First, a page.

EUROPE – Institutional investors will target secondary assets in strong markets in 2013 as macro fundamentals prevent an overall secondary recovery, according to a CBRE report published this week.
Despite a continuing focus on prime across European markets, co-author and CBRE EMEA research chairman Peter Damesick indicated demand in the German market was spreading to more secondary assets as investors indicated they were willing to take on a degree of property risk in lower-risk markets.
He cited acquisitions of short-lease assets with strong re-letting potential and action to reposition assets benefiting from supportive demand conditions.
"This does not mean Germany is insulated from the euro-zone troubles – its economy has slowed over the past year as its export markets elsewhere in Europe have weakened," he said.
"But its performance has been better than those euro-zone economies that are in recession, unemployment is low and the competitiveness and fundamentals of its economy are perceived as sound."
Although macro-predicated interest in secondary is more likely in stronger economies, it could spread from the optimistic investors that currently dominate "selectively" to more institutional investors.
"Appetite for secondary is likely to improve in line with investor sentiment and overall economic conditions – if these strengthen over the course of 2013, then investor risk appetite will improve also," said Damesick.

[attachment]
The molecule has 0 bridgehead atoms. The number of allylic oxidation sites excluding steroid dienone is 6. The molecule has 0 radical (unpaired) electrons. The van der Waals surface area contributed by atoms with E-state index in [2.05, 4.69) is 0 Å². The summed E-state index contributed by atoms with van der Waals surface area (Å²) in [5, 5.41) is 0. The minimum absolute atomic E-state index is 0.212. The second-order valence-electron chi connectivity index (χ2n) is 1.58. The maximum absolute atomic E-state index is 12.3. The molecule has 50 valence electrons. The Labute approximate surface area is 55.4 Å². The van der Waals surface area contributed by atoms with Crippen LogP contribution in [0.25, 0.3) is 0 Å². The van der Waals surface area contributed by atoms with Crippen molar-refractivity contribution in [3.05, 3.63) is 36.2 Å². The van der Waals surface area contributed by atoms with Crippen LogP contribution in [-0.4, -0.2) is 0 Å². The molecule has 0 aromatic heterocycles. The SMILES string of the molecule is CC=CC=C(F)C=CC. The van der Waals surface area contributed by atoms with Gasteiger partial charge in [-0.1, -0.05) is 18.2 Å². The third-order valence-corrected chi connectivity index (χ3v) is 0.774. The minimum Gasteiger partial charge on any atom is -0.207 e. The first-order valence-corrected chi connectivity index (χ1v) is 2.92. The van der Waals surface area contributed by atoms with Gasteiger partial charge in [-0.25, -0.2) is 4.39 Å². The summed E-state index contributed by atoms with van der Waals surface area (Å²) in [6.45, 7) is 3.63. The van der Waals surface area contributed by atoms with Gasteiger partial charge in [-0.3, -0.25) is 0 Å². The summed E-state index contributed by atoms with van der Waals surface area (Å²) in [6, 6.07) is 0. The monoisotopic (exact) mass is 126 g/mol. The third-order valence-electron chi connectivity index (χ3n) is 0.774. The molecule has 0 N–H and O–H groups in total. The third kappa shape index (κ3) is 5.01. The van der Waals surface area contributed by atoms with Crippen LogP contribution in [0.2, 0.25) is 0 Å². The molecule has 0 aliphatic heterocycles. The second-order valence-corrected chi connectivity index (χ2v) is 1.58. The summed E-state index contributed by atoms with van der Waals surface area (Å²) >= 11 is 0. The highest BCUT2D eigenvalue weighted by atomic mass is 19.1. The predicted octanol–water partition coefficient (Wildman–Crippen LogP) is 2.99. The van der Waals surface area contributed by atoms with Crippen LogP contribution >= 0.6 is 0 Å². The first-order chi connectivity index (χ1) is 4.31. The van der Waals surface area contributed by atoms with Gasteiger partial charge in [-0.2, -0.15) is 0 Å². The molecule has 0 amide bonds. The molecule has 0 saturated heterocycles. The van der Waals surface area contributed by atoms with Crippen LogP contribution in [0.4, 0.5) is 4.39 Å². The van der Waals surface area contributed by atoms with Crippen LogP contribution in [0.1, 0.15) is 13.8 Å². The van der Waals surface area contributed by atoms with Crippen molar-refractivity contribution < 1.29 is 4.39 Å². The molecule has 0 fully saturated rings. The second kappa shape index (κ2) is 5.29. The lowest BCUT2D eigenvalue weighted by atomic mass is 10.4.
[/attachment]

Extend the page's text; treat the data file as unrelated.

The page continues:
However, some groups of investors, notably sovereign wealth funds, would continue to focus exclusively on prime, he added.
Despite evidence of selective secondary uptake, the CBRE report claimed the best hope for secondary remained new debt finance as a result of greater appetite for property risk – a prospect it described as "unlikely".
Secondary's resulting reliance on economic fundamentals leaves it vulnerable to continued austerity, although the report pointed to "a whiff of optimism" at the beginning of 2013 that had been completely absent throughout 2012.
"The Greek exit was a risk, but the bigger concern is that it would trigger other market exits," Damesick told IP Real Estate this week.
"[The Draghi Plan] removed that particular threat. It doesn't mean all problems have been solved – Europe is feeling the effects of austerity, and it is in recession – but it was a turning point in sentiment."